The managing director of Protective Coating Systems describes the complexities of installing floors in industrial buildings that are still in use

Protective Coatings Systems specialises in the installation of resin floors throughout the UK. The firm was founded in 1980 and is based in Chippenham in Wiltshire, where it employs six people. It specialises in the industrial flooring sector, which includes the food industry, aviation and pharmaceuticals. Daryl Hopkins, managing director, talks about a particularly challenging project.

We’re doing a lot of work in the food manufacturing industry at the moment, which is particularly bouyant. We cover both refurbishment and new build, but it is the refurbishment market that accounts for the largest slice of our work. We often get asked by architects for our opinion before they’ve done the drawings, and then we can help with the specification and give advice on things such as drainage, as we also specialise in installing stainless steel drains in factories.

Architects and clients normally come to us with an idea of what they want, but nine times out of 10 we change it as often it’s not appropriate. We also try to save them money.

At the moment we are upgrading the manufacturing site for Westland Helicopters. The biggest challenge in this project was that there was osmosis in the helicopter assembly sheds, which is a common problem in buildings that were constructed before the seventies, when damp-proof membranes became the norm.

The existing floor had been badly affected by moisture leaching into the 4mm resin surface from the underlying concrete slab. If you don’t tackle osmosis properly it just returns and pushes any new resin floor up again. At Westland we had to completely remove the old system, then shot-blast the concrete slab and cleaned it, before applying an epoxy-based damp-proof membrane. We then applied an RSL Resuscreed 43 epoxy screed and sealed it with two coats of Resutop, a solvent-free epoxy coating.

What added to the complexity of the project was that the facility was still operational when we were working there. We had to seal off the 1,500m2 bays in which we were working using scaffolding and plastic sheeting to stop any dust from getting into adjacent spaces.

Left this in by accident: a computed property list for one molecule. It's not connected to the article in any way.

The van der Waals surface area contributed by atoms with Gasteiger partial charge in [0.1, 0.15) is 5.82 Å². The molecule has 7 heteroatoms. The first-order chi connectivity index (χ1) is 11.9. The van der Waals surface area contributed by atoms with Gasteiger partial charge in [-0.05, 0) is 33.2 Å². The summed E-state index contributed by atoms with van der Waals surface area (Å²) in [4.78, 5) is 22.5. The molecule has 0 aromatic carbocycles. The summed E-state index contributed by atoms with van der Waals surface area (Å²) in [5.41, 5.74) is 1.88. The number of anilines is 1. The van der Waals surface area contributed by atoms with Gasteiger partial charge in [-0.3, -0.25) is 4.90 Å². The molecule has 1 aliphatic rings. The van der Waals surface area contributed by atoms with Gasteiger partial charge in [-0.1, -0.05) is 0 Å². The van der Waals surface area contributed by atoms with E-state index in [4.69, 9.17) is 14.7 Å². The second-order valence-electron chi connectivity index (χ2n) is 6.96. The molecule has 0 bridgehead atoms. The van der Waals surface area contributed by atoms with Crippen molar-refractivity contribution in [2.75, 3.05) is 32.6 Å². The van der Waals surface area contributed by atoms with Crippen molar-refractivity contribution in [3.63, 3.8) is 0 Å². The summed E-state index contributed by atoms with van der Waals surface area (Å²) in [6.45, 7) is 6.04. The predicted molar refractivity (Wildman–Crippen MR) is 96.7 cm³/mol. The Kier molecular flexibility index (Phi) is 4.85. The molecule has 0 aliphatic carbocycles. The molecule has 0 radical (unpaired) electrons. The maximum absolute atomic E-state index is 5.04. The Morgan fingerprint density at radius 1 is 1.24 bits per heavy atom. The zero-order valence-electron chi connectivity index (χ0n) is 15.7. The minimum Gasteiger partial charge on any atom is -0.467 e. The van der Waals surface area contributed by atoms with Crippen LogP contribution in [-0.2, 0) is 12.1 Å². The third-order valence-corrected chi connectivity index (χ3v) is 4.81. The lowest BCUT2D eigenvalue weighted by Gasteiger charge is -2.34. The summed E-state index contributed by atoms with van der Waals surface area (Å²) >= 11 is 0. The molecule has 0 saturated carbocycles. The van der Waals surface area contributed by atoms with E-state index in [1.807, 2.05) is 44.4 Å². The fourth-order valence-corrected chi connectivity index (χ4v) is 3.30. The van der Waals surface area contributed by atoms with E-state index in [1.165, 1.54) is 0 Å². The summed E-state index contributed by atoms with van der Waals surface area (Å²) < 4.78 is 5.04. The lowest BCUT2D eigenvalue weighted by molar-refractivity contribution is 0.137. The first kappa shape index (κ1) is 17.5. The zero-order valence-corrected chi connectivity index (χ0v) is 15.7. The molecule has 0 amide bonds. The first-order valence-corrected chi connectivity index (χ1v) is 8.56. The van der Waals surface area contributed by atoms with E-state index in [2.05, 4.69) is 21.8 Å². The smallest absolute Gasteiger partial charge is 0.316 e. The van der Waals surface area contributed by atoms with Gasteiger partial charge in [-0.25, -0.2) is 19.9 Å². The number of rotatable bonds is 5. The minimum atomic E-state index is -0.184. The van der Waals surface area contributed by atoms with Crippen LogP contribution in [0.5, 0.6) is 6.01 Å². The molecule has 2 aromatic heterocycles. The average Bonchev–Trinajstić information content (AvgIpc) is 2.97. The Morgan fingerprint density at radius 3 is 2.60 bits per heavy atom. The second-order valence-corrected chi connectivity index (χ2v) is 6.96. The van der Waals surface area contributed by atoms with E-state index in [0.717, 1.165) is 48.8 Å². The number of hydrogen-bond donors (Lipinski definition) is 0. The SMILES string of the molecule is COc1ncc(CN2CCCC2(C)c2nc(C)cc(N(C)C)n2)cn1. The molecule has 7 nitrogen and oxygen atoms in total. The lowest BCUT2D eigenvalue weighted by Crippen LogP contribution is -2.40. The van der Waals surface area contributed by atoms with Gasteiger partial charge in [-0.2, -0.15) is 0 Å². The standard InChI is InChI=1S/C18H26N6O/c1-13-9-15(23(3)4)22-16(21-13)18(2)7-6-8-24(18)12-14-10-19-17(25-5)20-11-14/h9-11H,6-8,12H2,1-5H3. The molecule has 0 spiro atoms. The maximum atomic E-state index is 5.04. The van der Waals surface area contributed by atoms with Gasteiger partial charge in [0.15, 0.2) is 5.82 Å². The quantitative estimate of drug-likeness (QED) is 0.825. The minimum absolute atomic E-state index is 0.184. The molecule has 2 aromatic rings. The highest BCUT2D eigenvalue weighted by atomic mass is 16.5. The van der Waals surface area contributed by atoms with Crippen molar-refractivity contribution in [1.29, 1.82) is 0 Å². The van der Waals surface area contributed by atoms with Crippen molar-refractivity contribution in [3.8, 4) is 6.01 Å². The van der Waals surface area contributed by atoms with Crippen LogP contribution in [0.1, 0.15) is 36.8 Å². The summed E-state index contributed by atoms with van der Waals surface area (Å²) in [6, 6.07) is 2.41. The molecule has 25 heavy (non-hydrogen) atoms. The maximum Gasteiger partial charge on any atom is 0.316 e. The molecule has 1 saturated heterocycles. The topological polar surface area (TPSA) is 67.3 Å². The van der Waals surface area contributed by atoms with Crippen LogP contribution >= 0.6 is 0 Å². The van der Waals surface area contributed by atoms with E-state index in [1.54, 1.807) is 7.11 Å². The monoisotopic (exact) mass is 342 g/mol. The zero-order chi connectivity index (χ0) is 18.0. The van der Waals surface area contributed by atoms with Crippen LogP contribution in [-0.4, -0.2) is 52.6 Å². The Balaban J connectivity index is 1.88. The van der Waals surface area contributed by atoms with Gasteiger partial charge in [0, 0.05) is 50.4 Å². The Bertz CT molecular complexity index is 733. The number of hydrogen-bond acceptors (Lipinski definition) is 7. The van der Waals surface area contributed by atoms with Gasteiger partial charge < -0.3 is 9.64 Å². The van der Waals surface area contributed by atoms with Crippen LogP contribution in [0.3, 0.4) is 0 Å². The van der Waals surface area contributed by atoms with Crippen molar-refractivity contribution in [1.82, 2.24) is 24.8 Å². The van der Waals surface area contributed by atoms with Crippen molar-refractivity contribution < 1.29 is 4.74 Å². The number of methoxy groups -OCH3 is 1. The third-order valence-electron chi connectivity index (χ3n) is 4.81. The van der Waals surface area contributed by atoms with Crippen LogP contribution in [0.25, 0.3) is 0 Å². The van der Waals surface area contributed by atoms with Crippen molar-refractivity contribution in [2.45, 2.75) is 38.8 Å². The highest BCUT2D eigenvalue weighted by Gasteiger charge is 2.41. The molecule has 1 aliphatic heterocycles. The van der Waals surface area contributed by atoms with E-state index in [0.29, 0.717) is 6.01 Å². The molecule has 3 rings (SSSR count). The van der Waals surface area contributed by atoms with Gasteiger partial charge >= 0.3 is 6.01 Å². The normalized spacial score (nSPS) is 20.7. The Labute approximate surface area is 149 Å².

What is very frustrating is when we are brought into a project at a very late stage. If there is one piece of advice I have for the design team it is not to leave the specification of the floor right to the end and to make sure there is enough budget put aside for it.

If you cut corners, putting it right later can be expensive. For example, if someone has an accident because the floor doesn’t have the right anti-slip surface on it, then it’s difficult to carry out remedial work because the facility is already operational and you will need to close down sections to do it.

The world according to…Daryl Hopkins

I swear by …
Resin flooring

My dream specification is …
A food manufacturing facility, where we have been involved from the initial decision-making stage. And preferably one where we are installing a 9mm resin floor – unlike a 6mm floor, this can be steam cleaned.

My specification nightmare …
Is a damp floor. Unless you tackle the problem of damp properly, you can end up with problems later. If the moisture comes up through the concrete slab it can push up a newly laid resin floor. In some instances clients will decide to go for a tiled floor instead.

The next big thing is …
Fast-curing resin floors. A lot of these are starting to come on the market now and they offer huge benefits in terms of the time it takes to lay a floor. There are also a lot of water-based products that have environmental benefits. Surprisingly, not many customers are asking for these yet, but this could change.